- Non-Inertia-Feedback-Thermofluidic-Engine (NIFTE)
let me report on a new thermodynamic engine invented by
Thomas.C.B.Smith (Cambridge University).
Mr.Smith gave a performance and a demonstration on his engine on the
12th ISEC in Durham.
The engine is a phase change engine, so it's not a Stirling engine.
It works on a Rankine cycle,
using a liquid piston, but in difference to former liquid piston
engines it works on very low delta T
and it has no resonance acting in it, so no inertia is needed to
restart the cycle.
Mr.Smith uses a special liquid, which he keeps as a secret, but for
me it looks like ether,
methylalcohol or even alcohol may do it (or better the liquid of the
See the rough drawing BasicNIFTE.bmp in the folder NIFTE in our
Here a diaphragm is mounted between the working liquid and the
water, as in Smith's model
engine the two liquid were seperated only by their physical
behaviour (specific weight).
The engine works as following:
At start the liquid's level in the heater/cooler chamber (right) is
higher than in the drawing.
the heater heats up the liquid partly and vapourises it > pressure
rises and the liquid's level
(surface) gets pressed down (left)(and so water is pumped out from
the pump chamber).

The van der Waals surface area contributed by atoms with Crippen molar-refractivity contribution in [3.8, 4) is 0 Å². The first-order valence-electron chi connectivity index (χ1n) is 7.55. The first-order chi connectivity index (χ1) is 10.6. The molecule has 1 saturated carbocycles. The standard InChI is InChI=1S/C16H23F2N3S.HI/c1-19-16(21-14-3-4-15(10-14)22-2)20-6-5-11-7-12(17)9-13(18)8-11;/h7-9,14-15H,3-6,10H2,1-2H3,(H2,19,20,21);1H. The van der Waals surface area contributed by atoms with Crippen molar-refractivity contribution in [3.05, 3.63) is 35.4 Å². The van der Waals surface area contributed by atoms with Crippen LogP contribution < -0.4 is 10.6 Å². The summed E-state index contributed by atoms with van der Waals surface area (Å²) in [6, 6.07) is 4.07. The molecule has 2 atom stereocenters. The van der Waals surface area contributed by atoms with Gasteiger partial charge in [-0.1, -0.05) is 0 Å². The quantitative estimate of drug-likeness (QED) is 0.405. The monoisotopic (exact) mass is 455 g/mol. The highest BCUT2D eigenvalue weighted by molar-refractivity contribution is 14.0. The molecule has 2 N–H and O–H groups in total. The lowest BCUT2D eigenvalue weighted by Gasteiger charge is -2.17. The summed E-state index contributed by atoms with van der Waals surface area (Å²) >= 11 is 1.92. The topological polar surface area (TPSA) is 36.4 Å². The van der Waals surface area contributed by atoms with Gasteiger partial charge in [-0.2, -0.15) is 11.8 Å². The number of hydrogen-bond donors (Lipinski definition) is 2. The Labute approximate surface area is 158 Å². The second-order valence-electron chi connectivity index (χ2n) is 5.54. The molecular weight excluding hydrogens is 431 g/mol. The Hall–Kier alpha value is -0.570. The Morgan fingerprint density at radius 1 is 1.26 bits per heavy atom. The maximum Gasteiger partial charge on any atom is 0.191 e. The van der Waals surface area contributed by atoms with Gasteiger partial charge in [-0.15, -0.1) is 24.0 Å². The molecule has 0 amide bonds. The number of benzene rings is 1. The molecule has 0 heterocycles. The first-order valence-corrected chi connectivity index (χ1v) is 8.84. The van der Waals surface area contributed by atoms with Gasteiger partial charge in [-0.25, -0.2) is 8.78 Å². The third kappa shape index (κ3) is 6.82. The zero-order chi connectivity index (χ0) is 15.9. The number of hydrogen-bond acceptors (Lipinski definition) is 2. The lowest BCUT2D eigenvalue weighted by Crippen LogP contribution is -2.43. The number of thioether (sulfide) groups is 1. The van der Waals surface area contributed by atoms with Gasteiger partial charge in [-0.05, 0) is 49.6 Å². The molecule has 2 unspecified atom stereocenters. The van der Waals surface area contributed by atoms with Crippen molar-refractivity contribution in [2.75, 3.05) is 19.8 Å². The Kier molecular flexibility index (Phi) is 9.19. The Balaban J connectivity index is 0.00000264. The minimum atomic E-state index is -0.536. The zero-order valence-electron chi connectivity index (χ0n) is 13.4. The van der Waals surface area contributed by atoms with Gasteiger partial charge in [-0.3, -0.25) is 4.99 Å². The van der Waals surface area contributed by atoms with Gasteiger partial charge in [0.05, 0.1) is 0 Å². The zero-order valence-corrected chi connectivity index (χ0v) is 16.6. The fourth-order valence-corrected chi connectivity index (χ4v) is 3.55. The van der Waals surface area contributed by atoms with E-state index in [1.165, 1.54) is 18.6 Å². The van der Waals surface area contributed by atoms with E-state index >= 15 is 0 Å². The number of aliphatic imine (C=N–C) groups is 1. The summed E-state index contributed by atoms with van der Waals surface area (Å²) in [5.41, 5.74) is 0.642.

The pressure also acts on the liquid's level(surface) in the
heater/cooler chamber, but
because of the narrow passage, only a little amount can flow back
(to the left).
If then the liquid's level falls below the heater fins, no more
liquid is boiled.
The walls of the tube and the cooler fins cool the gas and so the
Because it condenses, it sucks back the diaphragm (sucks in water)
and the level of
the liquid rises in the tube and rises slower(!) in the
heater/cooler chamber. The liquid will
rise up high in the left tube. The liquid's level will rise in the
heater/cooler chamber, too >>
>> until it has flooled to a significant height at the heater. Thenthe boiling of the gas
makes the pressure rise again...and it starts all over!
Mr.Smith showed, that adjusting the narrow passage, the frequency of
can be modified, although its speed is far below 60 strokes a minute
(more like 15 strokes
Mr.Smith claims an efficiency of 1.7%. I think this is very high for
such an engine, so we
have to test this, isn't it ?